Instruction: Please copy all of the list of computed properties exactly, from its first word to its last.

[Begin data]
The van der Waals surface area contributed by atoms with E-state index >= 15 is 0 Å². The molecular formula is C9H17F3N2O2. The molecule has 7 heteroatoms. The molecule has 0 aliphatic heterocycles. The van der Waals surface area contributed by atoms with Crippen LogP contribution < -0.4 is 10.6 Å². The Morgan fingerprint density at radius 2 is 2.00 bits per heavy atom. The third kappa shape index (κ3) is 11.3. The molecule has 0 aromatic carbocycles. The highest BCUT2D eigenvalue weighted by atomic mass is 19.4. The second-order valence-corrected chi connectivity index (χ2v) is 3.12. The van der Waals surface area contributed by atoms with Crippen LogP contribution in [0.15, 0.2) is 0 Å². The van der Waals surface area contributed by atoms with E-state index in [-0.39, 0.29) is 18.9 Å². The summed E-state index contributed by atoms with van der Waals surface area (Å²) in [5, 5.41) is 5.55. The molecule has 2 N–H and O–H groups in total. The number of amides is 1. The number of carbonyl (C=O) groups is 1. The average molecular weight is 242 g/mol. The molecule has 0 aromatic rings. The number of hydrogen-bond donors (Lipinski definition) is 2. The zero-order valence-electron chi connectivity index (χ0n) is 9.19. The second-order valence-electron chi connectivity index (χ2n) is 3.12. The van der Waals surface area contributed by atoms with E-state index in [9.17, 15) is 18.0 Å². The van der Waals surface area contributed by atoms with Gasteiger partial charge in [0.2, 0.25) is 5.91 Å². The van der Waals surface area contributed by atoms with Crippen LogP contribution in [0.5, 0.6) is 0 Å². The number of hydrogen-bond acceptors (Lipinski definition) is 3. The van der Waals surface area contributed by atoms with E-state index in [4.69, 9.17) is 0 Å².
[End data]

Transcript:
The van der Waals surface area contributed by atoms with E-state index >= 15 is 0 Å². The molecular formula is C9H17F3N2O2. The molecule has 7 heteroatoms. The molecule has 0 aliphatic heterocycles. The van der Waals surface area contributed by atoms with Crippen LogP contribution < -0.4 is 10.6 Å². The Morgan fingerprint density at radius 2 is 2.00 bits per heavy atom. The third kappa shape index (κ3) is 11.3. The molecule has 0 aromatic carbocycles. The highest BCUT2D eigenvalue weighted by atomic mass is 19.4. The second-order valence-corrected chi connectivity index (χ2v) is 3.12. The van der Waals surface area contributed by atoms with Crippen LogP contribution in [0.15, 0.2) is 0 Å². The van der Waals surface area contributed by atoms with E-state index in [-0.39, 0.29) is 18.9 Å². The summed E-state index contributed by atoms with van der Waals surface area (Å²) in [5, 5.41) is 5.55. The molecule has 2 N–H and O–H groups in total. The number of amides is 1. The number of carbonyl (C=O) groups is 1. The average molecular weight is 242 g/mol. The molecule has 0 aromatic rings. The number of hydrogen-bond donors (Lipinski definition) is 2. The zero-order valence-electron chi connectivity index (χ0n) is 9.19. The second-order valence-electron chi connectivity index (χ2n) is 3.12. The van der Waals surface area contributed by atoms with E-state index in [9.17, 15) is 18.0 Å². The van der Waals surface area contributed by atoms with Gasteiger partial charge in [0.2, 0.25) is 5.91 Å². The van der Waals surface area contributed by atoms with Crippen LogP contribution in [0.5, 0.6) is 0 Å². The number of hydrogen-bond acceptors (Lipinski definition) is 3. The van der Waals surface area contributed by atoms with E-state index in [4.69, 9.17) is 0 Å².